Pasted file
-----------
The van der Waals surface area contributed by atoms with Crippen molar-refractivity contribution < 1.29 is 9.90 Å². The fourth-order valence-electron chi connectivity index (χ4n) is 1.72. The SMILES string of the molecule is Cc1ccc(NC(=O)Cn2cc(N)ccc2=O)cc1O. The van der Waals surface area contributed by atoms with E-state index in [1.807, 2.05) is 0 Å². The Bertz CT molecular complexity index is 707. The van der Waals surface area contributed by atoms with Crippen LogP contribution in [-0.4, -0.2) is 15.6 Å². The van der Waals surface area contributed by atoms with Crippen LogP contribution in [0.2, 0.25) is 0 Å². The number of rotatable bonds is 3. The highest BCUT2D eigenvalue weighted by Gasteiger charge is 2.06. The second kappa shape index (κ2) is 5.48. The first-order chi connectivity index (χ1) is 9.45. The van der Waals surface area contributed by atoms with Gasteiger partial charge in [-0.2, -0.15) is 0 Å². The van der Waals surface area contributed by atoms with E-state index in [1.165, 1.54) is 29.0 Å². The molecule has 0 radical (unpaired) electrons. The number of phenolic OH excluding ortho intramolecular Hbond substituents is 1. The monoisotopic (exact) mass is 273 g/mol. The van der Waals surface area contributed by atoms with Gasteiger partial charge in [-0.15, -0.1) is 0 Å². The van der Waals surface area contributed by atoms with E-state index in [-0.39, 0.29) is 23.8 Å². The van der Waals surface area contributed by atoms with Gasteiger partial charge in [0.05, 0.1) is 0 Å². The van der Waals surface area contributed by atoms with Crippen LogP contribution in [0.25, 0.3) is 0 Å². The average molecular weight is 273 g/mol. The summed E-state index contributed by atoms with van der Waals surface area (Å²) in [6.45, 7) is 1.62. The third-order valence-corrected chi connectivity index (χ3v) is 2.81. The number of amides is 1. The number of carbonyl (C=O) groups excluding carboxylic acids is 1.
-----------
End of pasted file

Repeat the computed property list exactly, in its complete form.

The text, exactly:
The van der Waals surface area contributed by atoms with Crippen molar-refractivity contribution < 1.29 is 9.90 Å². The fourth-order valence-electron chi connectivity index (χ4n) is 1.72. The SMILES string of the molecule is Cc1ccc(NC(=O)Cn2cc(N)ccc2=O)cc1O. The van der Waals surface area contributed by atoms with E-state index in [1.807, 2.05) is 0 Å². The Bertz CT molecular complexity index is 707. The van der Waals surface area contributed by atoms with Crippen LogP contribution in [-0.4, -0.2) is 15.6 Å². The van der Waals surface area contributed by atoms with Crippen LogP contribution in [0.2, 0.25) is 0 Å². The number of rotatable bonds is 3. The highest BCUT2D eigenvalue weighted by Gasteiger charge is 2.06. The second kappa shape index (κ2) is 5.48. The first-order chi connectivity index (χ1) is 9.45. The van der Waals surface area contributed by atoms with Gasteiger partial charge in [-0.2, -0.15) is 0 Å². The van der Waals surface area contributed by atoms with E-state index in [1.165, 1.54) is 29.0 Å². The molecule has 0 radical (unpaired) electrons. The number of phenolic OH excluding ortho intramolecular Hbond substituents is 1. The monoisotopic (exact) mass is 273 g/mol. The van der Waals surface area contributed by atoms with Gasteiger partial charge in [-0.15, -0.1) is 0 Å². The van der Waals surface area contributed by atoms with E-state index in [-0.39, 0.29) is 23.8 Å². The van der Waals surface area contributed by atoms with Gasteiger partial charge in [0.05, 0.1) is 0 Å². The van der Waals surface area contributed by atoms with Crippen LogP contribution in [0.25, 0.3) is 0 Å². The average molecular weight is 273 g/mol. The summed E-state index contributed by atoms with van der Waals surface area (Å²) in [6.45, 7) is 1.62. The third-order valence-corrected chi connectivity index (χ3v) is 2.81. The number of amides is 1. The number of carbonyl (C=O) groups excluding carboxylic acids is 1.